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The cinematic version of the Friday Night Death Slot, the Dump Months are certain months of the year that are viewed as, effectively, cinematic landfills where little of value can be found at the box office. Disastrous productions that the studio wants to get behind them as quickly as possible with minimal fallout, low-budget genre fare that can't hang with the big boys of summer, star vehicles for fading stars, B-grade thrillers and comedies that aren't quite bad enough to be shuffled into the Direct to Video netherrealm, films that got Screwed by the Studio and are only getting released theatrically a) out of contractual obligation or b) because somebody involved with the film has dirt on a studio executive — all of this goes to the dump months to be forgotten about by the time they come out on DVD and start airing late at night on cable three months later.

In North America, at least, it is the months of January, February, August (particularly late August) and September that are most often seen as dump months.

  • August and September are obvious — it's the end of the Summer Blockbuster season and the kiddies are heading back into school, but the holiday season (Thanksgiving Day, Christmas in America and Oscars) where family films and arthouse fare thrive is still months away, while the studios are saving their biggest Horror pictures for October. Plus, many families use Labor Day in The United States weekend (the big holiday during this time) for vacations, barbecues and watching the start of the football season, keeping them away from the theaters.

    On the other hand, September is also host to several film festivals, and marks the unofficial start to the race for the big awards. The Venice, Telluride and Toronto International Film Festivals, where many studios first debut their prestige pictures, are all held in September. However, most of these films don't see wide release (i.e. outside New York City and Los Angeles) until later months, meaning that, for the average, non-cinephile moviegoer living in the suburbs of Everytown, America, the only new movies worth watching in September are whatever they didn't catch from the summer, or whatever is available on demand.

    Nowadays, August is generally considered one of the "lesser" dump months, especially the first half of it. Films released at this time are usually put here not out of a lack of quality, but because the "main" blockbuster season has gotten so crowded that smaller films are pushed here out of necessity. The unofficial end of the summer season falls sometime in mid-August, give or take a week depending on the year, with one or two final big releases before the drought. However, before the Blockbuster Age of Hollywood it was considered a dump month like any other — for example, when Warner Bros felt that Bonnie and Clyde was going to bomb, they dumped it in August.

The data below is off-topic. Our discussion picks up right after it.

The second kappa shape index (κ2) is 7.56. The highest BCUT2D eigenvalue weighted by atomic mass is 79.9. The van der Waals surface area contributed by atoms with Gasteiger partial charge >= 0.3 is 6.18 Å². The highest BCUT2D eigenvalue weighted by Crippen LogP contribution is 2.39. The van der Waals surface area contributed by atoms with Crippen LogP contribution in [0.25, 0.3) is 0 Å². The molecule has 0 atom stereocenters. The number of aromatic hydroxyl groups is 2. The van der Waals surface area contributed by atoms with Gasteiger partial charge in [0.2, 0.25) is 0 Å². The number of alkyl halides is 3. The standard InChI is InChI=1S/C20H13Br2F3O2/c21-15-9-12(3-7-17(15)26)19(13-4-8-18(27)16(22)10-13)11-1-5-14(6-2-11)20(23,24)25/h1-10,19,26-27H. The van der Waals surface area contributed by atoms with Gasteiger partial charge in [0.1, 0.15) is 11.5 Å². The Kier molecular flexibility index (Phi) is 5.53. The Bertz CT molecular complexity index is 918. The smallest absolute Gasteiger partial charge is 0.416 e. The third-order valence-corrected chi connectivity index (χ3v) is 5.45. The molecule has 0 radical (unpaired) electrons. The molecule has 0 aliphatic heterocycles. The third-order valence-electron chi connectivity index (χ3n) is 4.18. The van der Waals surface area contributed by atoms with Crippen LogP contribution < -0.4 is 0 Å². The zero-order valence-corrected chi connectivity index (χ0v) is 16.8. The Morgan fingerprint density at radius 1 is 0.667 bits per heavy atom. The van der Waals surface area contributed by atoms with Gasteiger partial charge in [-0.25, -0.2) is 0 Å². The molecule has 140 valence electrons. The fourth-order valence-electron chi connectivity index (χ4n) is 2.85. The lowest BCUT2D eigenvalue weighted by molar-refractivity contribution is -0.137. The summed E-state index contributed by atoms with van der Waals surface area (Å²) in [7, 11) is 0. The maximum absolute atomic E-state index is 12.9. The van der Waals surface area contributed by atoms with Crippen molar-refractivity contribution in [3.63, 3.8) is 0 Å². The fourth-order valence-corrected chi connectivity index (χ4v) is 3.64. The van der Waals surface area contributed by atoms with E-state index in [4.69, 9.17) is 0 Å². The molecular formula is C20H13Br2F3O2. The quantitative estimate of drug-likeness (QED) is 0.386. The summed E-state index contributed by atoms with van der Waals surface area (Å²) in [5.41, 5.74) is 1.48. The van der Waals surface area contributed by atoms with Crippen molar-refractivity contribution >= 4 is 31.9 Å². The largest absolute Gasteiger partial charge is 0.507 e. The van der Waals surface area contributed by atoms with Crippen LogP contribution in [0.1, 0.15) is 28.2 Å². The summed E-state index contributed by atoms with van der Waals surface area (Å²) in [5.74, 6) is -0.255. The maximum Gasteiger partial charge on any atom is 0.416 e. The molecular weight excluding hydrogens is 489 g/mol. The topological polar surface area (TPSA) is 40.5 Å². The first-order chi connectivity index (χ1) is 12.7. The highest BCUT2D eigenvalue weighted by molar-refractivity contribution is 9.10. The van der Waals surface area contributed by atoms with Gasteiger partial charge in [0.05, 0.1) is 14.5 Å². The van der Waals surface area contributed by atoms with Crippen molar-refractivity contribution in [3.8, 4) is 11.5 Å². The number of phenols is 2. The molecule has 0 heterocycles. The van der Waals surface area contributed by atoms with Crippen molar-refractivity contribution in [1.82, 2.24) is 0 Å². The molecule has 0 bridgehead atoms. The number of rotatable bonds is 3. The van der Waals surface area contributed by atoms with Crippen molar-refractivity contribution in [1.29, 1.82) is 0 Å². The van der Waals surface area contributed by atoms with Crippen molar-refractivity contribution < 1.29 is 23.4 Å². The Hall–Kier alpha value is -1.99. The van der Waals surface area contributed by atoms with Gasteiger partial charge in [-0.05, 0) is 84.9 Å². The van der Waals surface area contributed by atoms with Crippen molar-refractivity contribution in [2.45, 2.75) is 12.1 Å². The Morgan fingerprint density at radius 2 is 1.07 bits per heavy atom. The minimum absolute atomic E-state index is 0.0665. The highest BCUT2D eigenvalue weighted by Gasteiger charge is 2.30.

• January and February, meanwhile, are past the cutoff date for Academy Award nominations (most organizations require a release in an LA or New York theater before midnight on December 31st) but before the actual ceremony, meaning that all the big "prestige" pictures have been released and are expanding into wider markets as part of the Oscar campaign. Studios don't want to cannibalize their own films, especially their best films (or at least, their most Oscar-oriented films), so they stock the new release schedule mostly with cheaply produced films for two months.

    On top of this, winter in the US is a time when several large cities at once, especially in the densely-populated Northeast and Midwest (not to mention the entire Canadian market outside maybe Vancouver), can easily be shut down by a large snowstorm, preventing people in those cities from getting out of their house to go to the movies. In addition, the two main holiday weekends during this time, Martin Luther King Day and Presidents' Day, are not universally celebrated as days off (the post office closes, but many school districts are still open), so a big budget release would be wasted in these months without three days of dependable box office returns.

Many of these films are often Not Screened for Critics.

Once in a while, a film released in a dump month will break out and become a hit. Defiance of the "dump month curse" is a bit more common than defiance of the Friday Night Death Slot. Movies marketed towards teens are often exceptions to the rule (hey, it's not like they have much better to do in the dead of winter), as are low-budget films. Plus, given the reputation for crappy product that the dump months hold, a merely good film that would've been outshined by great ones at any other time of year has a chance of breaking out and becoming a Sleeper Hit.

Compare Friday Night Death Slot. Contrast Oscar Bait, Summer Blockbuster.

No Real Life Examples, Please Fictional examples, discussions of, and references to the trope in other media are okay, but a list of films cited as examples of what gets released during "dump months" will just turn into Complaining About Movies You Don't Like.

Fictional examples and discussions:

  • This article by The Atlantic explains the logic of why January and February are like this.
  • As does this Metacritic article.
  • Parodied by College Humor in this video, which argues that March is an extension of the "winter dump season".